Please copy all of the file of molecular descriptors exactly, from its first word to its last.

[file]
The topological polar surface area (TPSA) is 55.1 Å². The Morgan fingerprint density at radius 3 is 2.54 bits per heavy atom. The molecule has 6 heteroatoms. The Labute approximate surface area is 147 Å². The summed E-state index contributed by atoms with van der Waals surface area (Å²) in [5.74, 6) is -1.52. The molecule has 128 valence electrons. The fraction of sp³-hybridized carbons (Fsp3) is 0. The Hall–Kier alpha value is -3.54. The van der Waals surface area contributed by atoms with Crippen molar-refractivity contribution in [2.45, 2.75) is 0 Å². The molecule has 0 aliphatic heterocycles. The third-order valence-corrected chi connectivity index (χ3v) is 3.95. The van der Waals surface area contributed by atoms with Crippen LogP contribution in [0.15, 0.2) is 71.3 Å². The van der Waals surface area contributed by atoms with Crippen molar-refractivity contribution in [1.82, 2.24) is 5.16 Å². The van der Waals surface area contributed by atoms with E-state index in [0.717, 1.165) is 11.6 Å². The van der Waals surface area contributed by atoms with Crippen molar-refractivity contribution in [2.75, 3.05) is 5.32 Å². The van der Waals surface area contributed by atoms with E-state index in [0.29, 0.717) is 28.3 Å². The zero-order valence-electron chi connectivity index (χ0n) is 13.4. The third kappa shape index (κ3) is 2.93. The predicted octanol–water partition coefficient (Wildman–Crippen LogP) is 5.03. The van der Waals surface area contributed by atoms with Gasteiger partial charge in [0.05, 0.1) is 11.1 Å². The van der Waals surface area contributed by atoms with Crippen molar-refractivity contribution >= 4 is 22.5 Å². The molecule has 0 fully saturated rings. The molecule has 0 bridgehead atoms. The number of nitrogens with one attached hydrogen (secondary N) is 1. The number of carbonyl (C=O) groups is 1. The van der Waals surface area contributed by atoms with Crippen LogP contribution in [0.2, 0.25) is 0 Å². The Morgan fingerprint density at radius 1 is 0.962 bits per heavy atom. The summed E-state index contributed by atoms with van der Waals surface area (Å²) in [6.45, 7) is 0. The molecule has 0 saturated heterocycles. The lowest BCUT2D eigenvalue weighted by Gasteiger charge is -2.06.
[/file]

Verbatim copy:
The topological polar surface area (TPSA) is 55.1 Å². The Morgan fingerprint density at radius 3 is 2.54 bits per heavy atom. The molecule has 6 heteroatoms. The Labute approximate surface area is 147 Å². The summed E-state index contributed by atoms with van der Waals surface area (Å²) in [5.74, 6) is -1.52. The molecule has 128 valence electrons. The fraction of sp³-hybridized carbons (Fsp3) is 0. The Hall–Kier alpha value is -3.54. The van der Waals surface area contributed by atoms with Crippen molar-refractivity contribution in [2.45, 2.75) is 0 Å². The molecule has 0 aliphatic heterocycles. The third-order valence-corrected chi connectivity index (χ3v) is 3.95. The van der Waals surface area contributed by atoms with Crippen LogP contribution in [0.15, 0.2) is 71.3 Å². The van der Waals surface area contributed by atoms with Crippen molar-refractivity contribution in [1.82, 2.24) is 5.16 Å². The van der Waals surface area contributed by atoms with E-state index in [0.717, 1.165) is 11.6 Å². The van der Waals surface area contributed by atoms with Crippen molar-refractivity contribution in [2.75, 3.05) is 5.32 Å². The van der Waals surface area contributed by atoms with E-state index in [0.29, 0.717) is 28.3 Å². The zero-order valence-electron chi connectivity index (χ0n) is 13.4. The third kappa shape index (κ3) is 2.93. The predicted octanol–water partition coefficient (Wildman–Crippen LogP) is 5.03. The van der Waals surface area contributed by atoms with Gasteiger partial charge in [0.05, 0.1) is 11.1 Å². The van der Waals surface area contributed by atoms with Crippen molar-refractivity contribution >= 4 is 22.5 Å². The molecule has 0 fully saturated rings. The molecule has 0 bridgehead atoms. The number of nitrogens with one attached hydrogen (secondary N) is 1. The number of carbonyl (C=O) groups is 1. The van der Waals surface area contributed by atoms with Crippen LogP contribution in [0.2, 0.25) is 0 Å². The Morgan fingerprint density at radius 1 is 0.962 bits per heavy atom. The summed E-state index contributed by atoms with van der Waals surface area (Å²) in [6.45, 7) is 0. The molecule has 0 saturated heterocycles. The lowest BCUT2D eigenvalue weighted by Gasteiger charge is -2.06.